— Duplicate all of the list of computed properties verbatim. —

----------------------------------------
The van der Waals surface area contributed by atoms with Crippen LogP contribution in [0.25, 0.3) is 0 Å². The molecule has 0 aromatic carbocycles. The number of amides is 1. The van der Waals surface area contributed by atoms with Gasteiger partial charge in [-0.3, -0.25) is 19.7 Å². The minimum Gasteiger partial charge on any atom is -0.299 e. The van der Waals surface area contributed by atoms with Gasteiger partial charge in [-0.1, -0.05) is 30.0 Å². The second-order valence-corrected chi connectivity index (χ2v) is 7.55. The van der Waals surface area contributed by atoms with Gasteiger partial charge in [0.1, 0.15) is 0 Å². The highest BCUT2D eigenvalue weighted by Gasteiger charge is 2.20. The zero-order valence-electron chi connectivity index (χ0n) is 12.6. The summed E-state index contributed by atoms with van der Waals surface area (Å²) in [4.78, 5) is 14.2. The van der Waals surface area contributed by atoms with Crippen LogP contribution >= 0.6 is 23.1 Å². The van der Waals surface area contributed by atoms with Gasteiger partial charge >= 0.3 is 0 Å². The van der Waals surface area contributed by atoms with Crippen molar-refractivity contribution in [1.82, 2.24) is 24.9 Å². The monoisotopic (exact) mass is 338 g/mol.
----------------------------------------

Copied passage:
The van der Waals surface area contributed by atoms with Crippen LogP contribution in [0.25, 0.3) is 0 Å². The molecule has 0 aromatic carbocycles. The number of amides is 1. The van der Waals surface area contributed by atoms with Gasteiger partial charge in [-0.3, -0.25) is 19.7 Å². The minimum Gasteiger partial charge on any atom is -0.299 e. The van der Waals surface area contributed by atoms with Gasteiger partial charge in [-0.1, -0.05) is 30.0 Å². The second-order valence-corrected chi connectivity index (χ2v) is 7.55. The van der Waals surface area contributed by atoms with Gasteiger partial charge in [0.1, 0.15) is 0 Å². The highest BCUT2D eigenvalue weighted by Gasteiger charge is 2.20. The zero-order valence-electron chi connectivity index (χ0n) is 12.6. The summed E-state index contributed by atoms with van der Waals surface area (Å²) in [4.78, 5) is 14.2. The van der Waals surface area contributed by atoms with Crippen LogP contribution >= 0.6 is 23.1 Å². The van der Waals surface area contributed by atoms with Gasteiger partial charge >= 0.3 is 0 Å². The van der Waals surface area contributed by atoms with Crippen molar-refractivity contribution in [1.82, 2.24) is 24.9 Å². The monoisotopic (exact) mass is 338 g/mol.